Preventing the panic
It’s just as important not to panic whether you are with the chaser or the chasee. If you see a dog coming towards you and your dog, stay calm. A good strategy is to make your dog boring. This means reducing movement, such as running. The worst thing you can do is throw a toy for your dog as another dog approaches. Movement is exciting and can trigger a chase. So keep your dog close by, just walking calmly. I don’t recommend asking your dog to sit or stay as this can be scary to do in fraught situations.
If you are afraid of spiders, imagine how you’d feel if one was running along the ground towards you and you were told to sit down and not move? You’d want to do the opposite to make yourself feel safe and to increase the distance between you and the spider. Same for dogs. Keep moving, but at a steady pace. If you can, put yourself between your dog and the other dog. This will help shield them and limit unwanted contact. This isn’t always possible but it can be a useful strategy.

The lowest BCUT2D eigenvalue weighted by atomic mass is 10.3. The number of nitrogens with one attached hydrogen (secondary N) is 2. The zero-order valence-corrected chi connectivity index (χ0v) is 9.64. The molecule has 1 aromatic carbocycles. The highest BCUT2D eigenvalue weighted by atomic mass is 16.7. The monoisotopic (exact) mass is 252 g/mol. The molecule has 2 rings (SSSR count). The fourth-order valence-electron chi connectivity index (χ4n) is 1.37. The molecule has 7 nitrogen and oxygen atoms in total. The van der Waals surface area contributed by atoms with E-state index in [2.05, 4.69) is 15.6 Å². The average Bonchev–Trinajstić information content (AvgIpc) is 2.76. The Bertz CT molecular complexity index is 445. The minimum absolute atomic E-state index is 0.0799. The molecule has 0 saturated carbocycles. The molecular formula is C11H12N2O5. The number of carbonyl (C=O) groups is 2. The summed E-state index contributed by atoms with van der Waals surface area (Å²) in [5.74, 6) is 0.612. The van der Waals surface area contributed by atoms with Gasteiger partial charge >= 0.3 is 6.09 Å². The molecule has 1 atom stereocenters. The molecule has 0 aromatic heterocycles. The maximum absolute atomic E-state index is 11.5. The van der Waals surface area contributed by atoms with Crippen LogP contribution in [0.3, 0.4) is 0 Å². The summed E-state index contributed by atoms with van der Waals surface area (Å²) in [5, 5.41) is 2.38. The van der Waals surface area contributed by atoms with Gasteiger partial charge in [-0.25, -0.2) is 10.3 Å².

If your dog is the chaser, the most important skill to teach is a really reliable recall. Recall is the skill that gives your dog freedom. It’s the skill that allows her to be off lead in public places. Without it, life is more difficult, requires more planning and more effort. And for me, teaching recall to a whistle adds a real boost. It means I can recall my dog from greater distances. The whistle cuts through wind and rain more than my voice. It is universal to all my dogs. And it carries very little emotion. Even if I’m feeling panicky, I can blow the whistle and to my dog I sound as calm as always.